- Acts 2:40 – The epilogue of Peter’s Pentecost sermon states, “And with many other words he bore witness and continued to exhort them”.
- Acts 8:25 – The epilogue of the apostolic mission to Samaria states, “Now when they had testified and spoken the word of the Lord”.
- Acts 10:42-43 – Peter concludes his epic sermon to Cornelius’ household with, “he commanded us to preach to the people and to testify.”
- Acts 18:5 – Paul’s work in Macedonia, at a key transition in his ministry from Jew to Gentile, is described as, “Paul was occupied with the word, testifying to the Jews that the Christ was Jesus.”
- Acts 20:20-21 – In Paul’s farewell address to the Ephesian elders he summarizes his ministry among them as, “teaching you in public and from house to house, testifying . . .”
- Acts 28:23 – Paul’s regular ministry in Rome is described as “From morning till evening he expounded to them, testifying to the kingdom of God and trying to convince them about Jesus both from the Law of Moses and from the Prophets.”
No wonder the church historically confesses proclamation as the principle means of grace. It manifests the Church’s union with Christ in her mission.
Almost a third of the book of Acts is devoted to sermons. Most of the sermons are defenses of the Christian faith in formal contexts and follow the expanding movement of Luke’s story. They climax in the last recorded sermon Paul preached before the court of King Agrippa, the local representative of global Roman authority. This sermon was to provide the documentation for the charges brought against him in the court of Caesar (Acts 25:26-27). Luke deliberately impresses his readers with the formality of the setting. Together, both the literary emphasis as well as the formal contexts, indicate that these expositions are fulfilling the mandate of “Witness” in Acts 1:8.
Preaching has never been a rational (from man’s perspective) means of God’s power at work in the world (see 1 Cor 1:21). In the age of Ted-talks and podcasts we are keenly aware of the influence of a well-presented idea. But to attach Holy Spirit power specifically to preaching? That is difficult for our age to accept.
In missions particularly, preaching has fallen by the wayside. Some missiologies are overtly intolerant of preaching. Others merely undermine its centrality. Pick up any modern book (or listen to any presentation) on missions and ask this question: Is there any prominence at all given to the preached word?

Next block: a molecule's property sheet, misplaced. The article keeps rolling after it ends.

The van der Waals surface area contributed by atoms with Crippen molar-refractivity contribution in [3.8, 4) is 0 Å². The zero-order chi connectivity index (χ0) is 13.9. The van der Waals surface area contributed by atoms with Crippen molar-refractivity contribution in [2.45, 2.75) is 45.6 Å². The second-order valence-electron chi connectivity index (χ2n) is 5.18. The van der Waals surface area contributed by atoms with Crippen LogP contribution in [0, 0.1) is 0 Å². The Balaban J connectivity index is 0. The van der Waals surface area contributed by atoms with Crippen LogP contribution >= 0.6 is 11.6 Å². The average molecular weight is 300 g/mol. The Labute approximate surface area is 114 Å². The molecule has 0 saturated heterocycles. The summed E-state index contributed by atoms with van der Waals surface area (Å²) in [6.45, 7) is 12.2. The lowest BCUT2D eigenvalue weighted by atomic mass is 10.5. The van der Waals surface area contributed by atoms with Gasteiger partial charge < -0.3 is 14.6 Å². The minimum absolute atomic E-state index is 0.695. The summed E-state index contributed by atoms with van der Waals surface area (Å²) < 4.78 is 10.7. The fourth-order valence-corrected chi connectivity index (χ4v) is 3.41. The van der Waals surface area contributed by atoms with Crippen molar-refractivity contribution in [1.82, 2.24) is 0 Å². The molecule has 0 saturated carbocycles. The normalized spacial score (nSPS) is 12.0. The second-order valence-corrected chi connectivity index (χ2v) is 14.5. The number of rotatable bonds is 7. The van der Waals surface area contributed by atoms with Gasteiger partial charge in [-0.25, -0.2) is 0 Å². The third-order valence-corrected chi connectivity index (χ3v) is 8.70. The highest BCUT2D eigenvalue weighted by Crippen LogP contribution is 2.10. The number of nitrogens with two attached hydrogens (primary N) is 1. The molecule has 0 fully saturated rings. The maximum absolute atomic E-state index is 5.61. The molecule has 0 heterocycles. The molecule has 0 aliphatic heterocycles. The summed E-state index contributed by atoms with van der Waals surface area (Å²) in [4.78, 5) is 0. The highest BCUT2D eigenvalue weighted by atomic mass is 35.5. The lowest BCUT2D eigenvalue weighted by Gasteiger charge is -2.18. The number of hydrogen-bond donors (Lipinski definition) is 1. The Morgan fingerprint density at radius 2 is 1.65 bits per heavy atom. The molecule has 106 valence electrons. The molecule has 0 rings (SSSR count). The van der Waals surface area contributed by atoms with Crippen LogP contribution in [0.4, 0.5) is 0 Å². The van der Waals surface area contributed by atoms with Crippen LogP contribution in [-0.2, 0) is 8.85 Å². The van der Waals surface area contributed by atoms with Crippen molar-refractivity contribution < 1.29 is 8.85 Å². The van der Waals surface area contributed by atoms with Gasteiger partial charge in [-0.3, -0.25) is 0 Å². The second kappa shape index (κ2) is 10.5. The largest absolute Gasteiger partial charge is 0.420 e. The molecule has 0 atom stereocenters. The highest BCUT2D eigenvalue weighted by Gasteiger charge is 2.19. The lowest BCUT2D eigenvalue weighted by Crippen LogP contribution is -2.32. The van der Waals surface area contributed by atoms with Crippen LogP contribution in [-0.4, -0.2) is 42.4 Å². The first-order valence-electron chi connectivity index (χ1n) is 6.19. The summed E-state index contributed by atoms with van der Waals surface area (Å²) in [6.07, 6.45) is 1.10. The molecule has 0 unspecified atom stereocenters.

Structure of the Book
Attached to “you will be my witnesses” in Acts 1:8 is the structure of the book; “in Jerusalem and in all Judea and Samaria, and to the end of the earth.” Recall that Jesus’ statement is in response to the disciples’ question concerning the inauguration of the Kingdom. In his response, Jesus shifts the question from “when” to “how”. For it is the “how” which the disciples need to be concerned with. It is the “how” which Luke’s book is concerned with. Luke then provides markers at key junctions in the unfolding of his story – like ripples in a pond. These markers all relate to the progress of the Word. Some are explicit:
- [They] continued to speak the word of God with boldness (Ac 4:31).
- They did not cease teaching and preaching that the Christ is Jesus. (5:42)
- The word of God continued to increase. (6:7)
- The word of God increased and multiplied. (12:24)
- The word of the Lord was spreading throughout the whole region. (13:49)
- The word of the Lord continued to increase and prevail mightily. (19:20)
- Proclaiming the kingdom of God and teaching about the Lord Jesus Christ with all boldness and without hindrance. (28:31)
Do we have this same confidence? Or do we imagine the gospel progressing by means of cultural change? Or societal shifts? Or political influence? Or miracles and dreams? Or big personalities?
Luke places a literary exclamation point at the very end of his story in its final word, ἀκωλύτως (akolutos, translated by ESV “without hindrance”). While the Apostle Paul is himself in chains, the authoritative Apostolic Witness is un-chained. The word of Jesus in Acts 1:8 has reached its climactic fulfillment at “the end of the earth” in Rome (see my previous post). Far from a sad anticlimax for the Apostle Paul, Luke intends a dramatic climax for redemptive history; the proclamation of “the kingdom of God and teaching about the Lord Jesus Christ” is unleashed upon the world “with all boldness” (Acts 28:31; cf. Mt. 28:18-20; Rev 22:20)! This is the dramatic book-end that began with the Disciples’ question, “Lord, will you at this time restore the kingdom to Israel?” In this conclusion to his story Luke emphasizes not the work remaining but the mission accomplished. This kingdom mission has specific reference to the authoritative unleashing of gospel proclamation “unto the end of the earth”.
Luke repeatedly reflects the life of Jesus in the lives of the Apostles throughout his book. So now he closes on a note of penultimate triumph – the Apostle in chains and the Word un-chained. Until the triumphant return of Christ, Christian testimony is refracted through this conclusion to the book of Acts – the triumphant Word and the suffering Witness. Christian witness from this point forward will be proclaiming Christ in weakness as he is witnessed by the Apostles.
Who are the great apologists that we admire and seek to emulate? Some are intent on winning the day with cunning and with agile turn of phrase. Others, the true models, are declared fools and preach “folly to the nations” – Christ the power of God and the wisdom of God. (1 Cor 1:23-24)